Windrush Garden and commemorative Sundial honouring Martin Luther King unveiled in Kensal Green
PUBLISHED: 16:44 24 August 2020
A new Windrush Garden and commemorative sundial has been unveiled at a church in Kensal Green.
A ceremony was held at St John The Evangelist Church on August 16 to officially unveil the garden and sundial.
Curline Hibbert MBE, who cut the ribbon to officially open the garden came to the UK from the Caribbean in the 1960s and was eventually awarded an MBE for her 20-year caring career.
The community green space and sundial have been available for locals and visitors to enjoy throughout lockdown as a source of comfort and peace.
The lacklustre tarmac yard in the church grounds has been transformed into a green space to be used by the community, and has been funded by Westimster Council.
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Rev David Ackerman, Vicar, said that the garden and sundial were chosen to commemorate the Windrush generation as since the 1960s, St John’s has relied upon the local Caribbean community to “survive and thrive”.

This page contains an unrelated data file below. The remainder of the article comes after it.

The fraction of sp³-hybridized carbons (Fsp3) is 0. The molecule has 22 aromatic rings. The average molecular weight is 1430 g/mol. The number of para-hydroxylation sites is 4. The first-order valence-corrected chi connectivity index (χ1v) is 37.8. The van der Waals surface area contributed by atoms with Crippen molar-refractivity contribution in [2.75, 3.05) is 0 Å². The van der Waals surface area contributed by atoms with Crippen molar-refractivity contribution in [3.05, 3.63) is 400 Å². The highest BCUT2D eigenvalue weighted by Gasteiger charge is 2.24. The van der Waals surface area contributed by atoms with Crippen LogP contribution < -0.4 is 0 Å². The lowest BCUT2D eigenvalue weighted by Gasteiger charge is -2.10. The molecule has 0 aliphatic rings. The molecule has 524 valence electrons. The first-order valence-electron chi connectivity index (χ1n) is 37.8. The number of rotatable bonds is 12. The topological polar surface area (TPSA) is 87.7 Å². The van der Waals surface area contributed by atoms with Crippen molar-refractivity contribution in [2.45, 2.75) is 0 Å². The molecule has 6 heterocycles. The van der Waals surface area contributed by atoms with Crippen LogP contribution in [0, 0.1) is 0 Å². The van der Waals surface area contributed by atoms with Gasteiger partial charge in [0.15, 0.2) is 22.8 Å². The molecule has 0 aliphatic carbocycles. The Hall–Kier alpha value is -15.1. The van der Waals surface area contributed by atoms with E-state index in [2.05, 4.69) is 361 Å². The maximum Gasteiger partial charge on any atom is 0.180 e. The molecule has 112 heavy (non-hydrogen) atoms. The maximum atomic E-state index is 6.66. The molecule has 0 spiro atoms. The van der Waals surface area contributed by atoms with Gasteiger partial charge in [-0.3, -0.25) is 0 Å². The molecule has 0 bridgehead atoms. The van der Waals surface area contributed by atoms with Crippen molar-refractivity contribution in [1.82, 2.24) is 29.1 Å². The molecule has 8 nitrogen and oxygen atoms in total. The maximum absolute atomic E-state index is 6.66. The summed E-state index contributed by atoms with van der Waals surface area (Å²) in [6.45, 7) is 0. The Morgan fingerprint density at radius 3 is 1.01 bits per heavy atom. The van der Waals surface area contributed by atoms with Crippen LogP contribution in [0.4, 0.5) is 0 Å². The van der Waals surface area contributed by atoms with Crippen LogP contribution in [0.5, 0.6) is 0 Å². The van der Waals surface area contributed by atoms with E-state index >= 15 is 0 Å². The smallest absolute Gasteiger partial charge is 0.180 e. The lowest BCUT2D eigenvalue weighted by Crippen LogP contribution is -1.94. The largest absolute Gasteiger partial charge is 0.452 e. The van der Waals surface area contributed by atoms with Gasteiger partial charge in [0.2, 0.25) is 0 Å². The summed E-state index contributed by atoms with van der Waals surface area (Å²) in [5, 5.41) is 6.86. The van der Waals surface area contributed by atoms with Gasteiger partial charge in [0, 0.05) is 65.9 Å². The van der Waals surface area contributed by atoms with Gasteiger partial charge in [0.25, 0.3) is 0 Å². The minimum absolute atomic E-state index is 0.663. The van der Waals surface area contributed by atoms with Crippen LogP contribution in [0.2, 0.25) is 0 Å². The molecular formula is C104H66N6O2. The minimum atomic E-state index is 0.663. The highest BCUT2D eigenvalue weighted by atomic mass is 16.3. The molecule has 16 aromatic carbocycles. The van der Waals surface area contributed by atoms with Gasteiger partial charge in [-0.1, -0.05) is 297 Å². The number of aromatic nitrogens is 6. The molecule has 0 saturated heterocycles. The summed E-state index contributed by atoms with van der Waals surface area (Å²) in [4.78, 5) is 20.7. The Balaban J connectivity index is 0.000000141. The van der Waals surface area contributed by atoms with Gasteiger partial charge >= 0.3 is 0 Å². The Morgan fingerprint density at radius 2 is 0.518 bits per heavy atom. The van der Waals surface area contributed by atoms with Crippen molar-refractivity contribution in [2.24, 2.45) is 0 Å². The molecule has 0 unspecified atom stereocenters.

He added: “The beautiful sundial and gardens were made possible by the generosity of Westminster City Council and I hope they will be enjoyed for many generations to come.”
Carver Martin Cook created the Sundial by hand using traditional tools, from a single piece of slate and it features the words “Work Together, Pray Together, Struggle Together, Stand Up for Freedom Together” from Martin Luther King Jr’s famous ‘I have a dream’ speech.
Coincidentally, Revd Ackerman previously presided over a parish in the village of Windrush, after which the original migrant ship was named.
Artwork by Kensal Green artist Hadina Wright was exhibited in the garden. The art commemorates Walter Tull, the first Black Officer in the British Army who fought in the Middlesex regiment, originally located near to the Church, and whose grandfather was a slave.
Mayor of Westminster, Cllr Jonathan Glanz, said: “I am so pleased that we were able to offer this wonderful garden for such a poignant purpose. This project which commemorates the great Windrush generation whose efforts supported Britain in our post-war recovery and added to our rich and diverse multicultural history. I hope this outdoor space will become a beacon of peace and unity for the local community in troubled times.”
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